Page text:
Picture a county clerk who refuses to issue a marriage license to an LGBT couple or a city bus driver who insists on wearing a hijab. The clerk is fired for failing to fulfill job responsibilities and the bus driver for violating official dress codes. Both claim that their termination violates the First Amendment speech and religion clauses.
There is a well-developed First Amendment government employee speech jurisprudence. Less developed is the doctrine and literature for First Amendment government employee religion. The existing Free Exercise Clause jurisprudence usually does not specifically account for the government employee context. This Article attempts to fill that gap by developing a government employee religion doctrine based on the existing government employee speech doctrine.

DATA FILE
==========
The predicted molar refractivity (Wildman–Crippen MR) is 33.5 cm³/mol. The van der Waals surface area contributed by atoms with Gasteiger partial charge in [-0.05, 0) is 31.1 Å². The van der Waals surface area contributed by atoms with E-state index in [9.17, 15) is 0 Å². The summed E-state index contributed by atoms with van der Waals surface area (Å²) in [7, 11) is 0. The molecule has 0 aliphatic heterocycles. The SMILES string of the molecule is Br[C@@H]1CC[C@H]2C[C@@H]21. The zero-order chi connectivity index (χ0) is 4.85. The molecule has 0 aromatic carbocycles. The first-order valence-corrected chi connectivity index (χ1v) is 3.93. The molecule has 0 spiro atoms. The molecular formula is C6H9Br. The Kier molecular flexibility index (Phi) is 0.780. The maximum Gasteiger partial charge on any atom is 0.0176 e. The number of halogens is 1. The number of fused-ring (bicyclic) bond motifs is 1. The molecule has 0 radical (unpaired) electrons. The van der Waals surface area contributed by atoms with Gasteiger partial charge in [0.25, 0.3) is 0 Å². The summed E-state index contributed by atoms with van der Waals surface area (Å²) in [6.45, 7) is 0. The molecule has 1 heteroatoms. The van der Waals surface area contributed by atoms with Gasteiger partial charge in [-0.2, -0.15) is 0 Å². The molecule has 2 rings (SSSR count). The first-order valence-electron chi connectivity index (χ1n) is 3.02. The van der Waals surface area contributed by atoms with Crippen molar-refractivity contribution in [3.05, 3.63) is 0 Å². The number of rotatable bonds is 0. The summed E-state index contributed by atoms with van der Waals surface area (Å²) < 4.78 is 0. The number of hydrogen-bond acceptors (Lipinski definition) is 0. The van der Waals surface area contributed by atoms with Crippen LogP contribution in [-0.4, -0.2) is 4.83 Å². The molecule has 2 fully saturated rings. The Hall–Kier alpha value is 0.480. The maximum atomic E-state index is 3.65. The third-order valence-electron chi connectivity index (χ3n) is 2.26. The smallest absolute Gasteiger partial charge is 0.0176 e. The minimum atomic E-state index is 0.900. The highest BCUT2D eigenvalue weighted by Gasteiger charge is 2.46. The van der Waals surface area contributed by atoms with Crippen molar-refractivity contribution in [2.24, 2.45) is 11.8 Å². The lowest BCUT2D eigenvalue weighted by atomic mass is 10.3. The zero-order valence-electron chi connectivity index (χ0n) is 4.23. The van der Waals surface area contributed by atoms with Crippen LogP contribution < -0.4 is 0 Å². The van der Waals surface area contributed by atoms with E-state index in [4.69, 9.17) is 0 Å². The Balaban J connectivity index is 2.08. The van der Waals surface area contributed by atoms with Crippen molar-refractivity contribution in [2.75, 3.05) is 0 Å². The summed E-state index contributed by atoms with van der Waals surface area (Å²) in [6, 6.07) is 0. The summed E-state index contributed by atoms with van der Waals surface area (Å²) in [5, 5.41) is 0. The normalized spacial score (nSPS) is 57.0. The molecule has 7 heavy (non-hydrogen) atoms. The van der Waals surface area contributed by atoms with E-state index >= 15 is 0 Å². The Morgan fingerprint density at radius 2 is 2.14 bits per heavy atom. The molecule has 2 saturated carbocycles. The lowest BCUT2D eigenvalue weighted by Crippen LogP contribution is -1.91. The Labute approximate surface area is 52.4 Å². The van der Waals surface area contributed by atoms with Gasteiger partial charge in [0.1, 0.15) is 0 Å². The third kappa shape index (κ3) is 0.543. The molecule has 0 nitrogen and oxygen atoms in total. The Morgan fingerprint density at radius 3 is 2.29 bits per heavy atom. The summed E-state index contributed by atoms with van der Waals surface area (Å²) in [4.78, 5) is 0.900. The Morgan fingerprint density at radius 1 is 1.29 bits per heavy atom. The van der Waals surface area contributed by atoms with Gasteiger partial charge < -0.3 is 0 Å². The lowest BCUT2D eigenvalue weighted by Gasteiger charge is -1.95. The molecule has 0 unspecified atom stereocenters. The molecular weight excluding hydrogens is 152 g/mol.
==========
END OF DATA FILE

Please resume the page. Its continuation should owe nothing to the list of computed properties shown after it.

Part I summarizes government employee speech doctrine. Part II imagines a parallel government employee religion doctrine and applies it to the opening hypotheticals. It concludes that government employees who are religiously opposed to an aspect of their job would lose their religion claims for multiple reasons. In contrast, employees who wish to wear religious garb have much stronger claims. Part III addresses two concerns with my proposed government employee religion doctrine. One criticism is that government employee speech doctrine is too flawed to serve as a model. Another is that speech and religion are too dissimilar to base one on the other.
Caroline Mala Corbin, Government Employee Religion, 49 Ariz. St. L.J. 1193 (2017).